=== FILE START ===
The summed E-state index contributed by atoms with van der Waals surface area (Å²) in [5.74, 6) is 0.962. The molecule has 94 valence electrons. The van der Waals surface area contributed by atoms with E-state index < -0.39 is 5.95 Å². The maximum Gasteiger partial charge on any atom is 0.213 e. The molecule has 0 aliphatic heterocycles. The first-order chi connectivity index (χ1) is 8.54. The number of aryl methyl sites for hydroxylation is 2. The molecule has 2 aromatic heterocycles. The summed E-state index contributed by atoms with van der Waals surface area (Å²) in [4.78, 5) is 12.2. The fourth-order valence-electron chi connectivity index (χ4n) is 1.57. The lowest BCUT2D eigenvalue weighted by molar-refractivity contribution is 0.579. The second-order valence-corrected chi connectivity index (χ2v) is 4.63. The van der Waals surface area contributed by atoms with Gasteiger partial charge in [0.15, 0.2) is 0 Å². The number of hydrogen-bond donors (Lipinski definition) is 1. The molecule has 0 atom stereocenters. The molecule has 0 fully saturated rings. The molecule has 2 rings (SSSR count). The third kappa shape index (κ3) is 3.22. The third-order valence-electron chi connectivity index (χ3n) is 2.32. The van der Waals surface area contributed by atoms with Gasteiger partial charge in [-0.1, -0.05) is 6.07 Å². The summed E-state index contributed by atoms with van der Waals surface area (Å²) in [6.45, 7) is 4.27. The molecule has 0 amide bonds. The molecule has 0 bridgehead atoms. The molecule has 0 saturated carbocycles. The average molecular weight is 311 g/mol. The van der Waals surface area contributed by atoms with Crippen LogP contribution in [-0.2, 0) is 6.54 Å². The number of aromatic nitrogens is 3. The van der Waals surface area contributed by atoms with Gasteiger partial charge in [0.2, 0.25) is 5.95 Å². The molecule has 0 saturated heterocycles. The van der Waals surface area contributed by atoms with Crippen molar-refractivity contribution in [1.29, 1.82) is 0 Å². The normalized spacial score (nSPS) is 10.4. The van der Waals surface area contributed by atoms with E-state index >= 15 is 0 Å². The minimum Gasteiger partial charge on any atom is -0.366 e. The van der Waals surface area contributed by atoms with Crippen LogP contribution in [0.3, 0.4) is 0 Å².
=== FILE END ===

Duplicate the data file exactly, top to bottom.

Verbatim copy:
The summed E-state index contributed by atoms with van der Waals surface area (Å²) in [5.74, 6) is 0.962. The molecule has 94 valence electrons. The van der Waals surface area contributed by atoms with E-state index < -0.39 is 5.95 Å². The maximum Gasteiger partial charge on any atom is 0.213 e. The molecule has 0 aliphatic heterocycles. The first-order chi connectivity index (χ1) is 8.54. The number of aryl methyl sites for hydroxylation is 2. The molecule has 2 aromatic heterocycles. The summed E-state index contributed by atoms with van der Waals surface area (Å²) in [4.78, 5) is 12.2. The fourth-order valence-electron chi connectivity index (χ4n) is 1.57. The lowest BCUT2D eigenvalue weighted by molar-refractivity contribution is 0.579. The second-order valence-corrected chi connectivity index (χ2v) is 4.63. The van der Waals surface area contributed by atoms with Gasteiger partial charge in [0.15, 0.2) is 0 Å². The number of hydrogen-bond donors (Lipinski definition) is 1. The molecule has 0 atom stereocenters. The molecule has 0 fully saturated rings. The molecule has 2 rings (SSSR count). The third kappa shape index (κ3) is 3.22. The third-order valence-electron chi connectivity index (χ3n) is 2.32. The van der Waals surface area contributed by atoms with Gasteiger partial charge in [-0.1, -0.05) is 6.07 Å². The summed E-state index contributed by atoms with van der Waals surface area (Å²) in [6.45, 7) is 4.27. The molecule has 0 amide bonds. The molecule has 0 bridgehead atoms. The molecule has 0 saturated carbocycles. The average molecular weight is 311 g/mol. The van der Waals surface area contributed by atoms with Crippen LogP contribution in [-0.2, 0) is 6.54 Å². The number of aromatic nitrogens is 3. The van der Waals surface area contributed by atoms with Gasteiger partial charge in [0.2, 0.25) is 5.95 Å². The molecule has 0 saturated heterocycles. The van der Waals surface area contributed by atoms with Crippen molar-refractivity contribution in [1.29, 1.82) is 0 Å². The normalized spacial score (nSPS) is 10.4. The van der Waals surface area contributed by atoms with E-state index >= 15 is 0 Å². The minimum Gasteiger partial charge on any atom is -0.366 e. The van der Waals surface area contributed by atoms with Crippen LogP contribution in [0.3, 0.4) is 0 Å².